Grandmother who stabbed husband to death in their Sheffield home is spared jail
A grandmother who stabbed her husband to death in their Sheffield home has been spared jail, after being diagnosed with a rare form of dementia.
Marjorie Grayson, 84, picked up a kitchen knife and attacked her husband of nearly 60 years, Alan, at their home on Orgreave Lane, in Handsworth, following a ‘trivial disagreement’ about what to do after a trip to Morrisons that day, Sheffield Crown Court heard.
She told police she had ‘just wanted to scare’ the 85-year-old, to whom her family said she had been ‘happily’ married, on the morning of September 13 last year. She explained she had ‘snapped’ and ‘felt like a different person’ as she plunged the knife three times into his chest and back.
It was only after the ‘inexplicable’ attack that was she diagnosed with a rare condition known as behavioural variant-frontotemporal dementia, which the court heard had affected her ability to inhibit her impulses that day.
Grayson was initially charged with murder but pleaded guilty to the lesser offence of manslaughter on the grounds of diminished responsibility, which the Crown accepted, due to her dementia.
She was this afternoon given a hospital order under section 37 of the Mental Health Act, and will be treated at a specialist facility in Northampton until she is considered well enough to be discharged and cared for in the community.
Sentencing her, Mr Justice Matthew Nicklin said the nine months she had already spent in custody were ‘sufficient punishment’ for the crime.
Grayson, wearing a pale green cardigan, waved and blew kisses to her family as she entered the court, and held a tissue to her face as she was sentenced.
Her family, who the court heard had supported her throughout, waved back down from the gallery as she left the dock, having hugged and held hands throughout the hearing.
Dafydd Enoch QC, prosecuting, described how Grayson told police she and Alan had been planning to go shopping at Morrisons that morning, but he wanted to go out afterwards while she wished to return home.
“She went to get a drink of water from the kitchen and picked up a knife from a pot, intending to scare him,” he said.
“Alan was bent over, putting his shoes on. She wasn’t really angry but was brooding on it. She didn’t want to go out other than to Morrisons. She said she hit him twice with a stabbing motion.”
Grayson dialled 999 and told the operator ‘I’ve just stabbed my husband... I think I’ve killed him’, Mr Enoch told the court.
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When police arrived, they found her ‘very distressed and shaking’, and said she seemed unable to communicate or even confirm her name.
She later told police ‘I must have snapped’, he continued, adding that she had ‘acted on impulse’ and ‘it was just a mood’, and saying ‘I felt like a different person while it was all happening’.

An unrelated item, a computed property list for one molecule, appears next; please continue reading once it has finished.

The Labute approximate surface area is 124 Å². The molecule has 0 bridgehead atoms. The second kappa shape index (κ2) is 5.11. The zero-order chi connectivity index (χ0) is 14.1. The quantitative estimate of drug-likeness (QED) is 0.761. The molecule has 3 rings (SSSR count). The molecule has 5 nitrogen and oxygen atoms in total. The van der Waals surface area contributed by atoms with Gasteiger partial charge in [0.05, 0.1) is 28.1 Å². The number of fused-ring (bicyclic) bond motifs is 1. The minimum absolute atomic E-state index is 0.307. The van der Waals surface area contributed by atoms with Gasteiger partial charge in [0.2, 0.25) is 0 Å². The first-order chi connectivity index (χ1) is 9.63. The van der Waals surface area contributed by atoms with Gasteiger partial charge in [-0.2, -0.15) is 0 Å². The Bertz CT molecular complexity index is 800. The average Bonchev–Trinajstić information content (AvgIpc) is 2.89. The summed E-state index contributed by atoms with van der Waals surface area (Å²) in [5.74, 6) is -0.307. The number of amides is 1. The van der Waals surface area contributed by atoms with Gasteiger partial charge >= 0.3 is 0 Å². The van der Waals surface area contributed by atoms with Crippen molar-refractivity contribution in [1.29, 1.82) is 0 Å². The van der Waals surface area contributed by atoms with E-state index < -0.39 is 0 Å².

Although she had not been diagnosed at the time, and experts said the condition was at an early stage, Mr Enoch told how looking back it became clear to the family she had shown some ‘behavioural changes’ in the period leading up to the tragedy.
Mr Justice Nicklin told Grayson her dementia had ‘resulted in you being unable to inhibit a sudden angry impulse triggered by a trivial disagreement’.
“This is a tragic case. You have killed your husband. But, at the time, you had a relatively rare form of dementia which was undiagnosed and affected your behaviour.
“I know that you are deeply upset by what has happened and that you miss your husband. Members of your family have lost a father and grandfather but despite this your family have been entirely supportive of you throughout this case.”
The judge read an extract from a victim personal statement by the couple’s son Paul, in which he said: “Throughout this traumatic and upsetting experience we have always had Marjorie’s welfare as our foremost priority.
“As a family, we continue to go through the grieving process as we mourn the loss of Alan.
“Marjorie is also going through this profound bereavement experience and we don’t want her to have to go through this alone.
“Marjorie and Alan have always loved and supported us all and naturally we want to do the same for her. We know that this would be in accordance with Alan’s wishes too.
“Our ultimate wish for the future is to be involved in the planning of Marjorie’s case. We hope in the future to be able to work with the relevant services to allow Marjorie to return to her loving family and her home, with us all by her side.”
Mr Justice Nicklin said he was satisfied that upon Grayson’s release from hospital her family would provide adequate support, with the assistance of community mental health services, and he believed there was no need to impose an additional order for the protection of the public.
Julia Smart QC, defending, told the court Grayson had been an ‘exemplary’ mother and grandmother, and said it was clear she had acted ‘out of character’ that morning.
She described Grayson as a ‘kind, caring and extremely selfless’ woman who had never previously displayed any form of aggression and as a young woman had been commended for saving a neighbour’s life.
Temporary Detective Chief Inspector Simon Palmer, the senior investigating officer in the case, said: “This is a terribly sad case and it has had a profound impact on the family. I would like to extend my thanks to them for acting with dignity throughout the investigation at what must have been an incredibly difficult time in their lives.
“The investigation found no history between Alan and Marjorie Grayson that provided any explanation to the events of that day, which makes the circumstances so very unexpected and tragic for everyone connected.”